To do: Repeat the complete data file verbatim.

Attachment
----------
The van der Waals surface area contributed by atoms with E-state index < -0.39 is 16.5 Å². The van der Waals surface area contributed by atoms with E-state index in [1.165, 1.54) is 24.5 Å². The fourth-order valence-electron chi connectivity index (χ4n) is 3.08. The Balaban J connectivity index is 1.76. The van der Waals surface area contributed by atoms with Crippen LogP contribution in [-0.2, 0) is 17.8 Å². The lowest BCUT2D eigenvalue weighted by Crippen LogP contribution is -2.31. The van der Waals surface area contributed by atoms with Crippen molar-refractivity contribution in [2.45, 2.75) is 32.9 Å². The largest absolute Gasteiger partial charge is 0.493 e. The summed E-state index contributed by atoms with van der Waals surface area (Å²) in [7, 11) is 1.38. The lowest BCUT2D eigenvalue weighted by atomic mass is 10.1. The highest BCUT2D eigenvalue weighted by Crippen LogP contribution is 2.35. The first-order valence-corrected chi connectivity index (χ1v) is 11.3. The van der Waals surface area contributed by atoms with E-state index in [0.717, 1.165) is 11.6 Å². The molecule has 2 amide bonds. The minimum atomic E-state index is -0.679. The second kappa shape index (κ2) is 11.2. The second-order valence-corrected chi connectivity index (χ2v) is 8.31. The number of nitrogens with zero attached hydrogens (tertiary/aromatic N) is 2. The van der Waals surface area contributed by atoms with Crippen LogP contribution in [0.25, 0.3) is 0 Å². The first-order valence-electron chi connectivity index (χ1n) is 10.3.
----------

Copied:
The van der Waals surface area contributed by atoms with E-state index < -0.39 is 16.5 Å². The van der Waals surface area contributed by atoms with E-state index in [1.165, 1.54) is 24.5 Å². The fourth-order valence-electron chi connectivity index (χ4n) is 3.08. The Balaban J connectivity index is 1.76. The van der Waals surface area contributed by atoms with Crippen LogP contribution in [-0.2, 0) is 17.8 Å². The lowest BCUT2D eigenvalue weighted by Crippen LogP contribution is -2.31. The van der Waals surface area contributed by atoms with Crippen molar-refractivity contribution in [2.45, 2.75) is 32.9 Å². The largest absolute Gasteiger partial charge is 0.493 e. The summed E-state index contributed by atoms with van der Waals surface area (Å²) in [7, 11) is 1.38. The lowest BCUT2D eigenvalue weighted by atomic mass is 10.1. The highest BCUT2D eigenvalue weighted by Crippen LogP contribution is 2.35. The first-order valence-corrected chi connectivity index (χ1v) is 11.3. The van der Waals surface area contributed by atoms with E-state index in [0.717, 1.165) is 11.6 Å². The molecule has 2 amide bonds. The minimum atomic E-state index is -0.679. The second kappa shape index (κ2) is 11.2. The second-order valence-corrected chi connectivity index (χ2v) is 8.31. The number of nitrogens with zero attached hydrogens (tertiary/aromatic N) is 2. The van der Waals surface area contributed by atoms with Crippen LogP contribution in [0.25, 0.3) is 0 Å². The first-order valence-electron chi connectivity index (χ1n) is 10.3.